Eye For Film >> Movies >> Brooklyn (2015) Film Review
Reviewed by: Amber Wilkinson
The story of emigres to America is a path well-trodden by filmmakers, from Charlie Chaplin's romantic comedy The Immigrant through to more recent, altogether more gritty tales of northward migration, such as Sin Nombre and The Golden Dream. What lends Brooklyn a feeling of freshness is its female-centric narrative, which offers a change of perspective in the "Irish worker tries to make it in America" scenario. John Crowley's film - which sees Nick Hornby adapt Colm Tóibín's book for the screen - is also unashamedly romantic, employing the Catherine Cookson/Barbara Taylor Bradford technique of testing the likeable central character's resolve on both a work and romantic level.
Saoirse Ronan plays small-town Irish gal Eilis Lacey, who dreams of expanding her horizons as far as New York, booking herself carriage on a boat and settling in an all-women Brooklyn boarding house, kept under the watchful eye and acidic tongue of Mrs Kehoe (Julie Walters).
Hornby really captures the way that distance has changed since the 50s, whereas now we can converse with anyone anywhere so long as they can get themselves to an internet connection, then it was a case of taking your troubles to the parish priest while you waited for a letter to arrive. He also taps into the sense of loss that can come even before a person moves, with Eilis' last few days in Ireland with her long-time pal Nancy (Eileen O'Higgins) and sister Rose (Fiona Glascott) intended as a heart-string tugger from the get-go. But, as Eilis is told, "Homesickness - it'll make you feel wretched, then it'll move on to somebody else".
Eilis is a likeable heroine and Ronan gives her space to breathe and transform from someone smart but timid into a more worldly decision-maker. As she adapts to her new environment, she also finds romance with Tony (Emory Cohen) - who comes from an Italian emigre family, with a scene in which she attempts to eat spaghetti one of several good uses of humour. Things get tricky, however, when Eilis finds herself back in Ireland and suddenly confronted with the possibility of resuming a better version of her old life, with the added attentions of local lad Jim (Domhnall Gleeson).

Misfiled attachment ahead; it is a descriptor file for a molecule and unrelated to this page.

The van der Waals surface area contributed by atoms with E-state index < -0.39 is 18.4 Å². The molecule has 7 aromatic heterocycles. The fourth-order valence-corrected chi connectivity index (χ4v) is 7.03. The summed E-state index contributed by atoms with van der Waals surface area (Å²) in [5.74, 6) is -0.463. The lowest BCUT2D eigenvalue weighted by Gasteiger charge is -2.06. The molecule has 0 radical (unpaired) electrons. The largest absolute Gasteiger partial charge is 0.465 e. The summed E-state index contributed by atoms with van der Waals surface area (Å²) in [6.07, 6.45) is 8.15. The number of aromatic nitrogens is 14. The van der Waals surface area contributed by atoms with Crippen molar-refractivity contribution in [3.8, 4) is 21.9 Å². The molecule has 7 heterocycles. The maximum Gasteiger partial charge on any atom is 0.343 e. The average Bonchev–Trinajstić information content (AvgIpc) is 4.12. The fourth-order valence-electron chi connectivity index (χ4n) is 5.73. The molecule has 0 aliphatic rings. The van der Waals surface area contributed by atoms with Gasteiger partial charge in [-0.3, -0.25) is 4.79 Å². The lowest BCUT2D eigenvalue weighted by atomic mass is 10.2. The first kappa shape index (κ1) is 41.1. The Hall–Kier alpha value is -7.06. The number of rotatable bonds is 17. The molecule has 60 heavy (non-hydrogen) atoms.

With old-school romance pumping through its veins, fans of the genre will find this a pleasing indulgence that builds up a head of emotional steam to make any tears shed feel earned rather than frogmarched into your ducts. Although the idea of being torn between two suitors may seem old hat, Hornby makes sure Eilis' choice is incredibly difficult - both men are lovely, her alternative lives appealing - so that it is brimful with genuine suspense.
The acting is terrific, with relative newcomer Cohen more than holding his own against Ronan in a performance that will surely result in us seeing a lot more of him soon. Hornby also balances the romantic entanglements with less sugary emotions, such as loneliness, and puts Walters to good use as comic relief. Crowley's film - beautifully shot by Yves Belanger - has a look that defies its modest budget, particularly in the use of colour in the costumes by Odile Dicks-Mireaux. Eilis' transformation through her outfits - frequently involving the 'pop' of green - serves to underline her emotional transition. Just once or twice, particularly in the use of unecessary slow motion, Crowley threatens to lay it on a bit too thick, but the performances anchor this in a reality that, though fiercely romantic, also feels as though it could have happened to someone once upon a time.Reviewed on: 31 Aug 2015
If you like this, try:The Golden Door